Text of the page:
This issue brief details the various eligibility pathways by which individuals with disabilities and the elderly can qualify for Medicaid coverage. The program, which serves as a safety net for many of the nation’s poorest and sickest individuals, provides health coverage to nearly 60 million Americans, including 8.5 million with…
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On January 1, 2014, many key provisions of the Affordable Care Act (ACA) will start to go into effect, including the expansion of Medicaid to low-income adults and the launch of new Medicaid eligibility and enrollment processes, which are designed to move toward a coordinated enrollment system across health coverage programs, including Medicaid, CHIP, and the new Health Insurance Marketplaces. Over the past year, states have made steady and significant progress preparing for these changes, but readiness varies considerably as 2014 nears, and implementation work and ongoing process improvements will continue into the foreseeable future. To provide greater insight into the status of implementation, this report provides an overview of key state Medicaid eligibility and enrollment policies slated to go into effect based on data released by the Centers for Medicare and Medicaid Services (CMS).
To help states launch the Affordable Care Act (ACA) Medicaid expansion and efficiently enroll eligible individuals, CMS has offered states a series of facilitated enrollment options. These options include strategies, referred to as “fast track enrollment” in this issue brief, that allow states to enroll eligible individuals into coverage using data already available from their Supplemental Nutrition Assistance programs (SNAP) and/or their Medicaid or Children’s Health Insurance Program (CHIP) programs for children. This issue brief provides an overview of the new “fast track” enrollment options, including how they have been implemented, their impacts, and key lessons learned. It is based on a series of interviews with state officials in Arkansas, Illinois, Oregon and West Virginia conducted by Manatt Health Solutions and the Kaiser Commission on Medicaid and the Uninsured in October 2013.
This brief provides an overview of the many different paths to enrollment in Medicaid and CHIP, including paths created under the Affordable Care Act (ACA), and reviews the available national level data on enrollment through these avenues.
The Centers for Medicare & Medicaid Services (CMS) recently established 12 new Medicaid and CHIP eligibility and enrollment performance indicators for states to report beginning in October 2013. These indicators provide insight into the performance of new eligibility and enrollment policies established under the Affordable Care Act (ACA). In December 2013, CMS released initial reports for a subset of the indicators. This brief provides an overview of the new performance indicators; the initial data; and the opportunities and challenges associated with reporting, analyzing, and interpreting the data.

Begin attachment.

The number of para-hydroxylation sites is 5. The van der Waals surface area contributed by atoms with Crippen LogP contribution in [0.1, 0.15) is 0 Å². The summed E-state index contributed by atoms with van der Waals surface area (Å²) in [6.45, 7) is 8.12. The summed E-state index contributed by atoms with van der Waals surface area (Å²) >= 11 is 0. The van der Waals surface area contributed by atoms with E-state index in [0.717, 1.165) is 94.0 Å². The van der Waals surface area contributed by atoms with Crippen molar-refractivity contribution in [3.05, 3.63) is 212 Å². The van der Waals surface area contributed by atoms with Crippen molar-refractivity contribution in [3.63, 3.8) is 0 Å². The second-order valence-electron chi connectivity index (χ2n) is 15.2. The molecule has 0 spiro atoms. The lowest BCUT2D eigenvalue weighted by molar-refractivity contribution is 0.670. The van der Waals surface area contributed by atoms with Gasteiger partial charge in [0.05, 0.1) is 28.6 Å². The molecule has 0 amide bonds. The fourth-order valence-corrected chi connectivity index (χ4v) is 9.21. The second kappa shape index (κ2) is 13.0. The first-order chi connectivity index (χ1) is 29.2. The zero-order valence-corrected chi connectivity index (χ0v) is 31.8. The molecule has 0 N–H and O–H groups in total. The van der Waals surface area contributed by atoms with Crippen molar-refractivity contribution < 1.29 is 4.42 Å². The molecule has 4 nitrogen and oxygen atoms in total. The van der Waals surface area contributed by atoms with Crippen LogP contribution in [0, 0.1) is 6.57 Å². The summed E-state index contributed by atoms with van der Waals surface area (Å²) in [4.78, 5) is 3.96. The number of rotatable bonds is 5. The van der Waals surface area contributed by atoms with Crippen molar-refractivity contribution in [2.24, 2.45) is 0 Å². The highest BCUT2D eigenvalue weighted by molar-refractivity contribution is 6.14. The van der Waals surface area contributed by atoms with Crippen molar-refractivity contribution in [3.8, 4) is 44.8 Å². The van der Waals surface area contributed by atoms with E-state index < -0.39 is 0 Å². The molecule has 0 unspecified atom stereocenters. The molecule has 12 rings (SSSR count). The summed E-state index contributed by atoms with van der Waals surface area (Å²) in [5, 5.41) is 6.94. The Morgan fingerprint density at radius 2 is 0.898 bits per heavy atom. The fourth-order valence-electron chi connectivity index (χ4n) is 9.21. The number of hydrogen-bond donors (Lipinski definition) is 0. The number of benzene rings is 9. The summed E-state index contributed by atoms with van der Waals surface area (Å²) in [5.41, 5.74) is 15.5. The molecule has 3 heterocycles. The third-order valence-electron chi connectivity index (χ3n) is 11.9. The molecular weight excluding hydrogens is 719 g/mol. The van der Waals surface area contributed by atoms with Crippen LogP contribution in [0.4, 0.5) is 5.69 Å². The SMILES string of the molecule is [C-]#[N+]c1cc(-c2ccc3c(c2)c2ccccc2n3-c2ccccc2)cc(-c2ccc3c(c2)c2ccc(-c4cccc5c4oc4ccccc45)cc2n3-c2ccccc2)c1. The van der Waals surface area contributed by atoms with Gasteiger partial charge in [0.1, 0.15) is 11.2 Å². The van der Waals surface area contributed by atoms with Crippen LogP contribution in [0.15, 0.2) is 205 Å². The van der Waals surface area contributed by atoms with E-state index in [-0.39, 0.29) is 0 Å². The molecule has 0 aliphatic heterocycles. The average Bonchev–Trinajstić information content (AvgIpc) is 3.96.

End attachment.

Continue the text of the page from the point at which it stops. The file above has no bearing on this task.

Preparing for Outreach and Enrollment under the Affordable Care Act: Lessons from the States – Briefing and Panel Discussion
With open enrollment beginning Oct. 1, this event examines outreach and enrollment efforts to help millions of uninsured Americans gain coverage in the Affordable Care Act’s new health insurance Marketplaces or through the expansion of state Medicaid programs.
Regardless of state Medicaid expansion decisions, all states must implement new eligibility and enrollment processes, including a transition to determine income eligibility for most groups based on Modified Adjusted Gross Income (MAGI). As part of the transition to MAGI, states’ existing Medicaid income limits for children, pregnant women, parents, and childless adults will be converted to MAGI-equivalent limits. This fact sheet provides Medicaid income limits for parents and childless adults as of January 2013, and the new income limits that will be in effect as of January 1, 2014.
This webinar includes a brief presentation on the law’s Medicaid expansion, where states stand on implementation, and the impact of state decisions on coverage and financing. The Foundation’s Medicaid experts also answer journalists’ questions.
This report discusses key responsibilities that the federal government and states hold for managing the Medicaid program and identifies the key issues and challenges states face as they transform the way they do business and achieve key national goals. The paper relies on an extensive review of federal and state administrative responsibilities drawn from statute, regulation, and relevant literature, coupled with discussions with six current Medicaid directors.
The Affordable Care Act (ACA) expansion of Medicaid to adults with incomes at or below 138% of the federal poverty level (FPL) effectively became a state option following the Supreme Court decision, creating a “coverage gap” for many poor uninsured adults in states that do not expand Medicaid. This brief examines the coverage gap by race and ethnicity.